Scam Busters: Some Brokers Tell Lies


When two sisters inherited $90,000 from their deceased aunt's estate, they trusted their aunt's broker, by signing checks over to an entity under his sole control.

Bad move.

Such blind faith (account documentation was not requested for a year!) turned out to be misplaced, and almost cost them their windfall, which was seriously misappropriated, according to the Financial Industry Regulatory Authority, the largest regulator of securities firms in the U.S.

The reported freeloader: Richard L. Wood, a Miamisburg, Ohio-based broker, then with American General Securities, Inc., is now barred from the securities industry.

"Preying upon these two sisters by stealing from their accounts and then doctoring documentation with the intent to mislead them is an egregious breach of ethical standards," said Susan Merrill, the Executive Vice President and Chief of Enforcement of FINRA, in a statement.

How It All Began

The deception began in August 2006 after Wood's client passed away and he was liquidating her estate. Wood recommended that the sisters open brokerage accounts with him so they could invest in bonds.

The sisters then signed over checks to STL Financial, Inc., which Wood controlled, not a bona fide brokerage firm. A year later, one of the sisters worried that she had seen no account or investment documentation, and after repeated requests she was sent what later turned out to be falsified statements from Wood.

After FINRA's involvement, the two sisters were repaid and Wood agreed to a permanent bar from the securities industry. (While Wood consented to the entry of FINRA's findings, he did not admit or deny the alleged misconduct.)

The case highlights the importance of fully vetting those who handle your money. According to FINRA, there are important steps you can take to avoid problems with your broker.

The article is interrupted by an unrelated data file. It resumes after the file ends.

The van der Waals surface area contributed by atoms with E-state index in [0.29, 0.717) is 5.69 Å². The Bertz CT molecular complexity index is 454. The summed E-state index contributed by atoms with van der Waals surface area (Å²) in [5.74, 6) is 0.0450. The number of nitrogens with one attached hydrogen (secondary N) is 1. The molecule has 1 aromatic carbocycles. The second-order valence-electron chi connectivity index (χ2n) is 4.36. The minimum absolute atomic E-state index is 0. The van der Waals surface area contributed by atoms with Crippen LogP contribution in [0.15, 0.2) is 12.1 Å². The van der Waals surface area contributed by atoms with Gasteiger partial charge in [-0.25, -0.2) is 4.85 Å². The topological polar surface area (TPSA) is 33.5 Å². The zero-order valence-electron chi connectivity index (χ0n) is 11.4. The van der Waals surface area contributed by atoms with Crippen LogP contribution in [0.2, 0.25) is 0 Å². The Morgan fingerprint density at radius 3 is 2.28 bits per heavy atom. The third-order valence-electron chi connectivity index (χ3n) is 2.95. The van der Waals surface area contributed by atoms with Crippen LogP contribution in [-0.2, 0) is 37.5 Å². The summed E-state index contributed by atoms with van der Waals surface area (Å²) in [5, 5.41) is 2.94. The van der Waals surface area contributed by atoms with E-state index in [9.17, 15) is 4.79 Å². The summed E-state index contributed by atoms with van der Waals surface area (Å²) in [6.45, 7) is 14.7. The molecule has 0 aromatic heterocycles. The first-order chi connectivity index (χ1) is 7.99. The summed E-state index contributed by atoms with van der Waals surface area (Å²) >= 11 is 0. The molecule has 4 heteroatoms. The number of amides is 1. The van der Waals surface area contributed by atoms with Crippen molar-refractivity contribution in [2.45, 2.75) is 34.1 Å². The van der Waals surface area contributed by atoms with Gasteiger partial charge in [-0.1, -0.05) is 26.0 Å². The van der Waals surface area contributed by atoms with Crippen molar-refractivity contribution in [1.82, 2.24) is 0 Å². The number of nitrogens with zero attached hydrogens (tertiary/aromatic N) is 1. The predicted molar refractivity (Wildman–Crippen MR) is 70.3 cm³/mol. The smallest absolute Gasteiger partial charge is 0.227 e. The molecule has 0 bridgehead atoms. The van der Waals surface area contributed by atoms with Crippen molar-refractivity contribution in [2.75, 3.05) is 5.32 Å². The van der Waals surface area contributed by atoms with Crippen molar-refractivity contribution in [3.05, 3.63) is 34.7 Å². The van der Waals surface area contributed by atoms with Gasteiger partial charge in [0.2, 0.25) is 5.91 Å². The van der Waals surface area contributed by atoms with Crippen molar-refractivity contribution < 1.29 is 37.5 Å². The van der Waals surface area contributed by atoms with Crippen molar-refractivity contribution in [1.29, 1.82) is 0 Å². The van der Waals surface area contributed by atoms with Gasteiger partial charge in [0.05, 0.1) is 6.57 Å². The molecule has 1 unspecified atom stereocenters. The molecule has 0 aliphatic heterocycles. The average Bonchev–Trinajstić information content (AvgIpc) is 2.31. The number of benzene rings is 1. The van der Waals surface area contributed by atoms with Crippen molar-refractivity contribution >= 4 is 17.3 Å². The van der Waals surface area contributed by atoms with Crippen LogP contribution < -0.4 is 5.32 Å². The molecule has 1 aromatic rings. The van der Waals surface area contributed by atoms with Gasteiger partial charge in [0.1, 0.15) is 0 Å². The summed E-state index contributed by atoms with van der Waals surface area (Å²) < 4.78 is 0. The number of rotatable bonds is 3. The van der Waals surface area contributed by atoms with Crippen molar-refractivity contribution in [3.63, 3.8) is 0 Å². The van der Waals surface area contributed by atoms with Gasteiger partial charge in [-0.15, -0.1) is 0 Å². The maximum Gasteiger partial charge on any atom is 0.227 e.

How to Protect Your Money

To avoid problems with your broker, FINRA recommends the following:

  1. Research any potential investment before you make it, as well as the broker and securities firm that are recommending it. Request a prospectus, annual report and/or research information, and read them. Discuss risks and rewards with your broker, certified public accountant or independent adviser before writing a check.
  2. Thoroughly review and save monthly account statements and any other investment transaction information.
  3. Immediately question any transaction that you do not understand or did not authorize. If you are not satisfied with your broker's response, contact the firm's branch manager or compliance department.
  4. To allege improper conduct, write to the management of your brokerage firm's sales office, and then directly to the firm's compliance department. Keep a copy of your letter and of all other related correspondence with the broker/dealer. Follow up if you do not receive a satisfactory response. Consider filing a written complaint with FINRA.

Are you concerned you may have crossed paths with a broker along the lines of Wood? FINRA's online BrokerCheck includes the disciplinary history of a broker or brokerage house, all for free.

Related Stories:

How to Research Who Handles Your Money

Five Ways to Avoid Getting Madoffed

How To Be Your Own Consumer Advocate

—For the best rates on loans, bank accounts and credit cards, enter your ZIP code at

Show Comments

Back to Top